One in five of UK mammals are at risk of extinction, according to new research from the Mammal Society and Natural England. The red squirrel, wildcat and the grey long-eared bat are among 12 species added to a ‘red list’ for wild mammals in the UK.
Multiple factors are contributing to this statistic, with climate change, loss of habitat, use of pesticides and disease responsible. For example, the grey long-eared bat thrives in wild meadows, and in recent years the UK has lost over 90 per cent of wildflower meadows, with harsh consequences on the eco-system as a result.
In the last 20 years, the hedgehog and water vole population has declined by 70 per cent; however, some species have increased. Otters, pine martens, polecats and badgers have seen a population increase and have been spreading further around the UK.
This report is the first inclusive review of the population of British mammals for the past 20 years, with over 1.5 million individual records of 58 species of native mammal examined. Researchers studied whether there was a rise or fall in population, the extent of their geographical range and a forecast for their future prospects.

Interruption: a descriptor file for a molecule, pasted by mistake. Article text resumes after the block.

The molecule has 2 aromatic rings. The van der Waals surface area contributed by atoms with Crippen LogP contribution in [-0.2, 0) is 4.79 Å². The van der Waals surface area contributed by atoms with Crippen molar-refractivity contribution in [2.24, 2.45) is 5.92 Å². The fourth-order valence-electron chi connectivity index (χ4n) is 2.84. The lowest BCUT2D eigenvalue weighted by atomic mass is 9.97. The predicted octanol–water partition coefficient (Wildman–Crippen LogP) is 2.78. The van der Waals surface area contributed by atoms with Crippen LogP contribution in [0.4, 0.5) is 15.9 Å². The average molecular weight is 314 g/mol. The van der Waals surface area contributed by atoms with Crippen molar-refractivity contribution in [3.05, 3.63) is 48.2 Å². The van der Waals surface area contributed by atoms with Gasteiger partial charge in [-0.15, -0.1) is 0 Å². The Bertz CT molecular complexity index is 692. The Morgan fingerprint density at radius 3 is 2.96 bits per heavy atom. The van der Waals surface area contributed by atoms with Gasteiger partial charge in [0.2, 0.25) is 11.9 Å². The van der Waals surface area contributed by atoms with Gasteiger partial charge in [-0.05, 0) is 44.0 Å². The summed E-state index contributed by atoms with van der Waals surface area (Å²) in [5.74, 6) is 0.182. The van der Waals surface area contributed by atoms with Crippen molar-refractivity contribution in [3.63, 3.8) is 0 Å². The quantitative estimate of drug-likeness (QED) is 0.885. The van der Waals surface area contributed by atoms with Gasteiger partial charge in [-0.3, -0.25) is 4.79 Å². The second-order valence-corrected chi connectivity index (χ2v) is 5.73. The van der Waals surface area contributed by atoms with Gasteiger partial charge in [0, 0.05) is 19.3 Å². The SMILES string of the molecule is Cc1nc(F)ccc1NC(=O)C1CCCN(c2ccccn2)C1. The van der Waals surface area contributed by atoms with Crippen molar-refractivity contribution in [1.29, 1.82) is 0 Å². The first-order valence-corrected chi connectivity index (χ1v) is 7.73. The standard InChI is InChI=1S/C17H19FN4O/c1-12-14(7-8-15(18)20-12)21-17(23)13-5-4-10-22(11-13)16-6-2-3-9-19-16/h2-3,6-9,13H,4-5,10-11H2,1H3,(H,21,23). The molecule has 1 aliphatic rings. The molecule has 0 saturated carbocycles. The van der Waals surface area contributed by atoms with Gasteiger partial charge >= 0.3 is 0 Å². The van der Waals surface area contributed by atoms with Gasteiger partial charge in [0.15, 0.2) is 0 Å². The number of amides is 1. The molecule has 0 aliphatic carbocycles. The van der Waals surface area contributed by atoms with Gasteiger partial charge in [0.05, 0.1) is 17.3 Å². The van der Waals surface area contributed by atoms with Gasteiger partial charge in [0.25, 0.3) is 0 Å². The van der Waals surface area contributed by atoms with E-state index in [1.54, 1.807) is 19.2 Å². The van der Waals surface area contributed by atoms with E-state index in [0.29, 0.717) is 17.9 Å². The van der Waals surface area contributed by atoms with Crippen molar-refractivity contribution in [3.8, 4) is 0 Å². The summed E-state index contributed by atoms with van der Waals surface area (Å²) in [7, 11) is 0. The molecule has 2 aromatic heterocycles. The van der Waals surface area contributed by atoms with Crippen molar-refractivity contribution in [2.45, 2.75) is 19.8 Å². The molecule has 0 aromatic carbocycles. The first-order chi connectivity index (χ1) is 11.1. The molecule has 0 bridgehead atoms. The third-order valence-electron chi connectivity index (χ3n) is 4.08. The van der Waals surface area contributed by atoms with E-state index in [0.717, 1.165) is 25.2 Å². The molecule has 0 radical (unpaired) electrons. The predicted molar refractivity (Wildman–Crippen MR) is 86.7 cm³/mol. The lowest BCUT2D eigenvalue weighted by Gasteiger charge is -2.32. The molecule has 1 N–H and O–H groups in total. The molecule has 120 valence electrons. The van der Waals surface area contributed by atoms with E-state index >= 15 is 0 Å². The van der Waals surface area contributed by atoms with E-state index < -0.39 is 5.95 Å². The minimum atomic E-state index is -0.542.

The species at risk of extinction have been ranked using the criteria from the International Union for Conservation of Nature (IUCN). When species make it on to this list, it means that it faces extinction within the next ten years. The highest threat is ‘critically endangered’, with the wildcat, the greater mouse-eared bat and the black rat making this category.
Red squirrels, beavers, water voles and grey long-eared bats are classified as ‘endangered’, and hedgehogs, hazel dormouse, Orkney vole, serotine bat and barbastelle bat are listed ‘vulnerable’.
Prof. Fiona Matthews, chairwoman of the Mammal Society said: “This is the first time anyone has looked across all species for about 20 years. Now obviously we’re living in a country that’s changing enormously – we’re building new homes, new roads, new railways, agriculture’s changing – so it’s really important we have up to date information so we can plan how we’re going to conserve British wildlife.”